Originally published: March 3, 2011
Last updated: March 3, 2011 - 9:27pm
Back in January, Google Chief Executive Officer Eric Schmidt said he needed to spend more time talking to regulators in Washington. He may need to step it up: The same kind of antitrust problems dogging the company in Europe are flaring up at home.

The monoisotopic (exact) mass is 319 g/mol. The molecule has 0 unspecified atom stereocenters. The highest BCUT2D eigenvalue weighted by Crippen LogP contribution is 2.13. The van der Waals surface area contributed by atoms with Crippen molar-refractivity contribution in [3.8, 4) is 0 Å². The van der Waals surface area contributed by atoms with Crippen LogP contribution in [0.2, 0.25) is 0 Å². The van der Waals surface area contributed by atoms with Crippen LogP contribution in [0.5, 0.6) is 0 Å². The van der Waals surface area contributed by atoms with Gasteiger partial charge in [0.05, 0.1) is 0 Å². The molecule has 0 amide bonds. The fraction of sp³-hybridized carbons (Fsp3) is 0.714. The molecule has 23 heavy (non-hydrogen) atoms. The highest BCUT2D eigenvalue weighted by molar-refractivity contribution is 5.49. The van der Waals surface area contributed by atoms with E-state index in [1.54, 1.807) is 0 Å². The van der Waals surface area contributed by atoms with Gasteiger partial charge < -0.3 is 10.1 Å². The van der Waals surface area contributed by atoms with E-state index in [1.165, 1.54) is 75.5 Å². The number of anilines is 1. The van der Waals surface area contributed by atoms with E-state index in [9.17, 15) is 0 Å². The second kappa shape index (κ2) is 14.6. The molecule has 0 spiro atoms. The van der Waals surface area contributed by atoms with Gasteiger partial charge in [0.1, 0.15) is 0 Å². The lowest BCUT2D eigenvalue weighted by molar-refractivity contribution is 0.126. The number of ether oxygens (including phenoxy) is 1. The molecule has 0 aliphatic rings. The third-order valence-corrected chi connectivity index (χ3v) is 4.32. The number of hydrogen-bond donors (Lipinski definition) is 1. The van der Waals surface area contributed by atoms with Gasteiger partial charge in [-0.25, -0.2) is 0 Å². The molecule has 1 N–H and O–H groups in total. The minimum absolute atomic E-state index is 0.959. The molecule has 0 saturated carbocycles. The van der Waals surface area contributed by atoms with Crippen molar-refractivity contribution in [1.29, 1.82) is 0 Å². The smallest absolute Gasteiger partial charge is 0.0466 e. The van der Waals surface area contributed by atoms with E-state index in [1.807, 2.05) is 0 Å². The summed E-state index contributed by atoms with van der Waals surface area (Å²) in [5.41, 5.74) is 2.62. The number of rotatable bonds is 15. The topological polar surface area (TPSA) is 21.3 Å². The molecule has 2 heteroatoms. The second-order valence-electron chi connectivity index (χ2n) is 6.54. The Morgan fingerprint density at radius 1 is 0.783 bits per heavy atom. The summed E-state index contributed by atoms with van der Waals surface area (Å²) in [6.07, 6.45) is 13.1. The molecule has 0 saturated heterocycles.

Federal Trade Commission member J. Thomas Rosch says he favors a review of the search industry. Google has a 66 percent share of the market, and Microsoft's Bing and Yahoo! together have about 29 percent, according to researcher ComScore. "I'm not afraid to take a look" at Google's role, Rosch says. "The big danger is that you're going to have markets" controlled by "monopolists or near-monopolists." Google's dominance in search gives it a big role in determining where consumers do business on the Internet. Its share in search advertising will exceed 75 percent this year, according to estimates by eMarketer. In November the European Commission started looking into whether Google has abused its position by directing users of its search engine to websites it owns or is affiliated with, rather than to those of rivals. The EC is also investigating whether Google has stopped websites from accepting competitors' ads. In the U.S., the Justice Dept. is reviewing Google's proposed acquisition of travel data firm ITA Software. Texas Attorney General Greg Abbott has requested Google's formula for setting advertising rates as he conducts his own investigation.
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